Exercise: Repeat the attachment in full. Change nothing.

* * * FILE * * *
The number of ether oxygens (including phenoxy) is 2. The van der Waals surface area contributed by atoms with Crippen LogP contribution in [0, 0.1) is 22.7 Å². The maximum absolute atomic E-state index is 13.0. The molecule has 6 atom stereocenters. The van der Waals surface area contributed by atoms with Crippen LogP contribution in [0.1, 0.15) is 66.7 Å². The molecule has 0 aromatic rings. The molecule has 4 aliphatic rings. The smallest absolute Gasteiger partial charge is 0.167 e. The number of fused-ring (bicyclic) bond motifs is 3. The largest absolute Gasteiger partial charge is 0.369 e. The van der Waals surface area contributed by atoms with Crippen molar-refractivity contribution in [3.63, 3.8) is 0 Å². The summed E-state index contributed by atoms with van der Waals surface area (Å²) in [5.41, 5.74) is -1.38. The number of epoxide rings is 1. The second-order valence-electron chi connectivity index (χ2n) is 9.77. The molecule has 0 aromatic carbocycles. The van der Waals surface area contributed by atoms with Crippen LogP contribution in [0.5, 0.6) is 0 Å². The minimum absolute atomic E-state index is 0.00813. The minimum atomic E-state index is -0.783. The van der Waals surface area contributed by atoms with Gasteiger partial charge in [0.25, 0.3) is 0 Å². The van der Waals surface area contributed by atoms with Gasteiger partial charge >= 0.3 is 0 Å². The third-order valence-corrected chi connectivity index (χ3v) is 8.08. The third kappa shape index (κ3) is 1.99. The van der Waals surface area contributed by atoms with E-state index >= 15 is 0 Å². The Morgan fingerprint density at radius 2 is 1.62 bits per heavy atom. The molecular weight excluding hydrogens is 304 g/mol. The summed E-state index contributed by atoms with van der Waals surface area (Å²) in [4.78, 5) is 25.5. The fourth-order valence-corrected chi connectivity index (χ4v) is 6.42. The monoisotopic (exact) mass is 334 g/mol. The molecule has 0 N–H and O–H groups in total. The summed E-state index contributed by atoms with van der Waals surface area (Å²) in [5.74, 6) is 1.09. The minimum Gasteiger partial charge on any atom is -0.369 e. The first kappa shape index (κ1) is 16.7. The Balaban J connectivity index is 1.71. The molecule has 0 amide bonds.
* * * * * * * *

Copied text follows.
The number of ether oxygens (including phenoxy) is 2. The van der Waals surface area contributed by atoms with Crippen LogP contribution in [0, 0.1) is 22.7 Å². The maximum absolute atomic E-state index is 13.0. The molecule has 6 atom stereocenters. The van der Waals surface area contributed by atoms with Crippen LogP contribution in [0.1, 0.15) is 66.7 Å². The molecule has 0 aromatic rings. The molecule has 4 aliphatic rings. The smallest absolute Gasteiger partial charge is 0.167 e. The number of fused-ring (bicyclic) bond motifs is 3. The largest absolute Gasteiger partial charge is 0.369 e. The van der Waals surface area contributed by atoms with Crippen molar-refractivity contribution in [3.63, 3.8) is 0 Å². The summed E-state index contributed by atoms with van der Waals surface area (Å²) in [5.41, 5.74) is -1.38. The number of epoxide rings is 1. The second-order valence-electron chi connectivity index (χ2n) is 9.77. The molecule has 0 aromatic carbocycles. The van der Waals surface area contributed by atoms with Crippen LogP contribution in [0.5, 0.6) is 0 Å². The minimum absolute atomic E-state index is 0.00813. The minimum atomic E-state index is -0.783. The van der Waals surface area contributed by atoms with Gasteiger partial charge in [0.25, 0.3) is 0 Å². The van der Waals surface area contributed by atoms with Gasteiger partial charge >= 0.3 is 0 Å². The third-order valence-corrected chi connectivity index (χ3v) is 8.08. The third kappa shape index (κ3) is 1.99. The van der Waals surface area contributed by atoms with E-state index >= 15 is 0 Å². The Morgan fingerprint density at radius 2 is 1.62 bits per heavy atom. The molecular weight excluding hydrogens is 304 g/mol. The summed E-state index contributed by atoms with van der Waals surface area (Å²) in [4.78, 5) is 25.5. The fourth-order valence-corrected chi connectivity index (χ4v) is 6.42. The monoisotopic (exact) mass is 334 g/mol. The molecule has 0 N–H and O–H groups in total. The summed E-state index contributed by atoms with van der Waals surface area (Å²) in [5.74, 6) is 1.09. The minimum Gasteiger partial charge on any atom is -0.369 e. The first kappa shape index (κ1) is 16.7. The Balaban J connectivity index is 1.71. The molecule has 0 amide bonds.